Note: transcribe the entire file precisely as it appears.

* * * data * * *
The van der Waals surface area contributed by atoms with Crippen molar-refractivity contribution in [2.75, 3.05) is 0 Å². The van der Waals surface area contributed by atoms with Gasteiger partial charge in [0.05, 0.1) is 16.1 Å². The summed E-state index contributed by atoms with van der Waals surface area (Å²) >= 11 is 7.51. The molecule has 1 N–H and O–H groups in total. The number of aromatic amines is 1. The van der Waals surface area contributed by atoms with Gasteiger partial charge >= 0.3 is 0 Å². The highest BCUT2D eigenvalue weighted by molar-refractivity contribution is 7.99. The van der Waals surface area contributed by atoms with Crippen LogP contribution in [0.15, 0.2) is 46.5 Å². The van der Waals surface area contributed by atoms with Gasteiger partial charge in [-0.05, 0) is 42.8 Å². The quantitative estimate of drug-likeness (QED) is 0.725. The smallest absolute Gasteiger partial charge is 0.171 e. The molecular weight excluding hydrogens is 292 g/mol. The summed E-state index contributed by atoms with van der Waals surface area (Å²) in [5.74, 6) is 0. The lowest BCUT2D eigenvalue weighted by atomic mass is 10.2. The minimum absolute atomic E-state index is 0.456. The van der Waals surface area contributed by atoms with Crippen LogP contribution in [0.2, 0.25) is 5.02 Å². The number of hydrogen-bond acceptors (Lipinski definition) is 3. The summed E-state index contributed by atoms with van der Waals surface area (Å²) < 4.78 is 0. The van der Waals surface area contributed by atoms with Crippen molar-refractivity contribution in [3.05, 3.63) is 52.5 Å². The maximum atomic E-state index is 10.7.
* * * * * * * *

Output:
The van der Waals surface area contributed by atoms with Crippen molar-refractivity contribution in [2.75, 3.05) is 0 Å². The van der Waals surface area contributed by atoms with Gasteiger partial charge in [0.05, 0.1) is 16.1 Å². The summed E-state index contributed by atoms with van der Waals surface area (Å²) >= 11 is 7.51. The molecule has 1 N–H and O–H groups in total. The number of aromatic amines is 1. The van der Waals surface area contributed by atoms with Gasteiger partial charge >= 0.3 is 0 Å². The highest BCUT2D eigenvalue weighted by molar-refractivity contribution is 7.99. The van der Waals surface area contributed by atoms with Crippen LogP contribution in [0.15, 0.2) is 46.5 Å². The van der Waals surface area contributed by atoms with Gasteiger partial charge in [-0.05, 0) is 42.8 Å². The quantitative estimate of drug-likeness (QED) is 0.725. The smallest absolute Gasteiger partial charge is 0.171 e. The molecular weight excluding hydrogens is 292 g/mol. The summed E-state index contributed by atoms with van der Waals surface area (Å²) in [5.74, 6) is 0. The lowest BCUT2D eigenvalue weighted by atomic mass is 10.2. The minimum absolute atomic E-state index is 0.456. The van der Waals surface area contributed by atoms with Crippen LogP contribution in [0.2, 0.25) is 5.02 Å². The number of hydrogen-bond acceptors (Lipinski definition) is 3. The summed E-state index contributed by atoms with van der Waals surface area (Å²) < 4.78 is 0. The van der Waals surface area contributed by atoms with Crippen molar-refractivity contribution in [3.05, 3.63) is 52.5 Å². The maximum atomic E-state index is 10.7.